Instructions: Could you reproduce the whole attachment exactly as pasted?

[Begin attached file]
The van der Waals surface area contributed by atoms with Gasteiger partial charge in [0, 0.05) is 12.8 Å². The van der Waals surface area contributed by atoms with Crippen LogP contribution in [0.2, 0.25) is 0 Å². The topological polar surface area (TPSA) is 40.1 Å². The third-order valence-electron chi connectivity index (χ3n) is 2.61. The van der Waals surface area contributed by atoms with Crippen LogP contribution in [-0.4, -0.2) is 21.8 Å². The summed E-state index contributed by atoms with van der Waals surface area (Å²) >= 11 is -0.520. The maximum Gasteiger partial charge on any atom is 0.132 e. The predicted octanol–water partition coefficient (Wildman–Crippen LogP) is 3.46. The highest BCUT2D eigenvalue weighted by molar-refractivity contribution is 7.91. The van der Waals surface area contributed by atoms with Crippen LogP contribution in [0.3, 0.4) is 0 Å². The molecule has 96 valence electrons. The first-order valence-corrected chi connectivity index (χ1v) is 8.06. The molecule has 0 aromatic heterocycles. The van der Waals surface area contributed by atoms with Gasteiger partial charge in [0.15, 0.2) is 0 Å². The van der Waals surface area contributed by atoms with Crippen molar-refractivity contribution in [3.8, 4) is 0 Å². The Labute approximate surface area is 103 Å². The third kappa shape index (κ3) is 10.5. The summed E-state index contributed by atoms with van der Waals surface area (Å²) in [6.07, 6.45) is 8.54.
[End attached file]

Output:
The van der Waals surface area contributed by atoms with Gasteiger partial charge in [0, 0.05) is 12.8 Å². The van der Waals surface area contributed by atoms with Crippen LogP contribution in [0.2, 0.25) is 0 Å². The topological polar surface area (TPSA) is 40.1 Å². The third-order valence-electron chi connectivity index (χ3n) is 2.61. The van der Waals surface area contributed by atoms with Crippen LogP contribution in [-0.4, -0.2) is 21.8 Å². The summed E-state index contributed by atoms with van der Waals surface area (Å²) >= 11 is -0.520. The maximum Gasteiger partial charge on any atom is 0.132 e. The predicted octanol–water partition coefficient (Wildman–Crippen LogP) is 3.46. The highest BCUT2D eigenvalue weighted by molar-refractivity contribution is 7.91. The van der Waals surface area contributed by atoms with Crippen LogP contribution in [0.3, 0.4) is 0 Å². The molecule has 96 valence electrons. The first-order valence-corrected chi connectivity index (χ1v) is 8.06. The molecule has 0 aromatic heterocycles. The van der Waals surface area contributed by atoms with Gasteiger partial charge in [0.15, 0.2) is 0 Å². The van der Waals surface area contributed by atoms with Crippen molar-refractivity contribution in [3.8, 4) is 0 Å². The Labute approximate surface area is 103 Å². The third kappa shape index (κ3) is 10.5. The summed E-state index contributed by atoms with van der Waals surface area (Å²) in [6.07, 6.45) is 8.54.